When my collaborator Dr. Li Xin from the Tea Research Institute (TRI) in Hangzhou, China decided to spend a semester in the Orians lab at Tufts, we decided this would be a good opportunity to make use of the Boston Area Climate Experiment (BACE) to do some work on tea and drought stress. BACE is an experiment started by Jeff Dukes at Purdue University to study the effects of climate change on plant communities. We thought it would be a good tool to study the effects of drought and insect herbivory on tea plants.
There are already quite a few studies on how drought stress affects tea plants and how insect herbivory affects tea plants, but fewer studies that investigate the interaction. We also have the ability to measure hundreds of metabolites in tea thanks to the efforts of our collaborators in the Robbat lab. This offered a great opportunity to better understand the response of tea plants to herbivory under different degrees of drought stress.
We manipulated rainfall in the BACE plots by using corrugated poly carbonate roofing slats at different spacing to create plots that got either 100%, 75%, or 50% of ambient rainfall. We planted tea plants in these plots and after a summer of growing in these three precipitation regimes, we treated half of the plants with methyl jasmonate, a plant hormone used to mimic insect herbivory, and measured photosynthesis, volatile metabolites, and non-volatile secondary metabolites.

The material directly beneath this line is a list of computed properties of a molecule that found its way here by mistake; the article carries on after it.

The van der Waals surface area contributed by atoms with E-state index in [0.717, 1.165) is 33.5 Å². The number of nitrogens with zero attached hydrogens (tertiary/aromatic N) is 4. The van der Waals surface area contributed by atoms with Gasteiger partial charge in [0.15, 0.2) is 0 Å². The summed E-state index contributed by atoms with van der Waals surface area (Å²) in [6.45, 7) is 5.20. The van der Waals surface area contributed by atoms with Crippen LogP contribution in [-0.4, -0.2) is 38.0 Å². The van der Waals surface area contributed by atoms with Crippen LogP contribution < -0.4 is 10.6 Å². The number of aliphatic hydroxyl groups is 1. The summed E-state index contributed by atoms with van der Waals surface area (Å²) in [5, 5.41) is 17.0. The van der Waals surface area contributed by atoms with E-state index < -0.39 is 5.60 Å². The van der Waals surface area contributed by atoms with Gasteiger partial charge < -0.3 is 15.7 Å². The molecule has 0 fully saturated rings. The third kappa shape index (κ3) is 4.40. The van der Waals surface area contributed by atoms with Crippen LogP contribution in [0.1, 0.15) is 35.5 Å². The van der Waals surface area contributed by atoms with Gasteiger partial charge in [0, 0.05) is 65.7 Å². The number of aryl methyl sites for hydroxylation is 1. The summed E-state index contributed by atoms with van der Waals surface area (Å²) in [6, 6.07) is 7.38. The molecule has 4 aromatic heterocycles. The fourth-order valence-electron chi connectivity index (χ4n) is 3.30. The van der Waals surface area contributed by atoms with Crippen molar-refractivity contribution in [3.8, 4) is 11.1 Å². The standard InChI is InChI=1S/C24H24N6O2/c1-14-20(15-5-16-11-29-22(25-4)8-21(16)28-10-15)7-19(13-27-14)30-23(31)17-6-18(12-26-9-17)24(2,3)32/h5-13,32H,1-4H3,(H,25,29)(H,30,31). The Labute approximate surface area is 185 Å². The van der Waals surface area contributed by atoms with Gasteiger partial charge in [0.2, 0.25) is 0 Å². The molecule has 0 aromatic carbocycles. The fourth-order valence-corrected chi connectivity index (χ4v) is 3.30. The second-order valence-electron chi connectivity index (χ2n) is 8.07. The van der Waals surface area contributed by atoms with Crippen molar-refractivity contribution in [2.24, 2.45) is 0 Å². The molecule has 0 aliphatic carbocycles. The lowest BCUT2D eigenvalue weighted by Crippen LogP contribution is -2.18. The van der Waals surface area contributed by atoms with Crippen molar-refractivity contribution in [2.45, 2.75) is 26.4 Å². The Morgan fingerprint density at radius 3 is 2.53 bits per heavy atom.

Changes in volatiles were induced by MeJA only in the 100% rainfall treatment, indicating that drought stress inhibits the inducibility of volatiles by simulated herbivory. Non-volatiles were not affected by drought or simulated herbivory in this experiment.